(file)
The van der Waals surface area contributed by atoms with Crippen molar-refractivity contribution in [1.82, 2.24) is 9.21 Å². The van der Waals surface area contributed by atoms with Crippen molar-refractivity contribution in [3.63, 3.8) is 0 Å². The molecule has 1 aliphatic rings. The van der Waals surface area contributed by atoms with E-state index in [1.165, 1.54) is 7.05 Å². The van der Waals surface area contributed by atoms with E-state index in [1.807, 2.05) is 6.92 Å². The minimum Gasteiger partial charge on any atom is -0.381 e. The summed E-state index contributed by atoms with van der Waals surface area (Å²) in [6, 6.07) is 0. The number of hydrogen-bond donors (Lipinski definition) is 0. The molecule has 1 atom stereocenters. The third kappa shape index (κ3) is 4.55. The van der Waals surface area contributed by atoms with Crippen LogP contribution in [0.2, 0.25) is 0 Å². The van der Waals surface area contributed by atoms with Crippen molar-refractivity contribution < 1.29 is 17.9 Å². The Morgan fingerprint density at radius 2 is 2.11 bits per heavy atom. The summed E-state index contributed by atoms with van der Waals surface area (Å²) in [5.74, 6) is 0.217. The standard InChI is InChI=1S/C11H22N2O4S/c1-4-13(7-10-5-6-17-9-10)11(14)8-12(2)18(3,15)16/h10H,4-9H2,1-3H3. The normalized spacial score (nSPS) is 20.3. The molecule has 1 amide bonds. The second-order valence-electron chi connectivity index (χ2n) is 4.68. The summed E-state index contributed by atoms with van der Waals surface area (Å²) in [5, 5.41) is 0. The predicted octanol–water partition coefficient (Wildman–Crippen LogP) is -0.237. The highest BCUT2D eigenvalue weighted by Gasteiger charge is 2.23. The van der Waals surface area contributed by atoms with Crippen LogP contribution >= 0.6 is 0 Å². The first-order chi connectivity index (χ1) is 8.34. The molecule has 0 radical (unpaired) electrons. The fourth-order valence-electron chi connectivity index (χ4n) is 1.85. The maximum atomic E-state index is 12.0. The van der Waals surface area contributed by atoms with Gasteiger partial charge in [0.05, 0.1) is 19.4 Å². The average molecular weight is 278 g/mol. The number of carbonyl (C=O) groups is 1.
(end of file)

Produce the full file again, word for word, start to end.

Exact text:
The van der Waals surface area contributed by atoms with Crippen molar-refractivity contribution in [1.82, 2.24) is 9.21 Å². The van der Waals surface area contributed by atoms with Crippen molar-refractivity contribution in [3.63, 3.8) is 0 Å². The molecule has 1 aliphatic rings. The van der Waals surface area contributed by atoms with E-state index in [1.165, 1.54) is 7.05 Å². The van der Waals surface area contributed by atoms with E-state index in [1.807, 2.05) is 6.92 Å². The minimum Gasteiger partial charge on any atom is -0.381 e. The summed E-state index contributed by atoms with van der Waals surface area (Å²) in [6, 6.07) is 0. The number of hydrogen-bond donors (Lipinski definition) is 0. The molecule has 1 atom stereocenters. The third kappa shape index (κ3) is 4.55. The van der Waals surface area contributed by atoms with Crippen LogP contribution in [0.2, 0.25) is 0 Å². The van der Waals surface area contributed by atoms with Crippen molar-refractivity contribution < 1.29 is 17.9 Å². The Morgan fingerprint density at radius 2 is 2.11 bits per heavy atom. The summed E-state index contributed by atoms with van der Waals surface area (Å²) in [5.74, 6) is 0.217. The standard InChI is InChI=1S/C11H22N2O4S/c1-4-13(7-10-5-6-17-9-10)11(14)8-12(2)18(3,15)16/h10H,4-9H2,1-3H3. The normalized spacial score (nSPS) is 20.3. The molecule has 1 amide bonds. The second-order valence-electron chi connectivity index (χ2n) is 4.68. The summed E-state index contributed by atoms with van der Waals surface area (Å²) in [5, 5.41) is 0. The predicted octanol–water partition coefficient (Wildman–Crippen LogP) is -0.237. The highest BCUT2D eigenvalue weighted by Gasteiger charge is 2.23. The van der Waals surface area contributed by atoms with Crippen LogP contribution >= 0.6 is 0 Å². The first-order chi connectivity index (χ1) is 8.34. The molecule has 0 radical (unpaired) electrons. The fourth-order valence-electron chi connectivity index (χ4n) is 1.85. The maximum atomic E-state index is 12.0. The van der Waals surface area contributed by atoms with Gasteiger partial charge in [0.05, 0.1) is 19.4 Å². The average molecular weight is 278 g/mol. The number of carbonyl (C=O) groups is 1.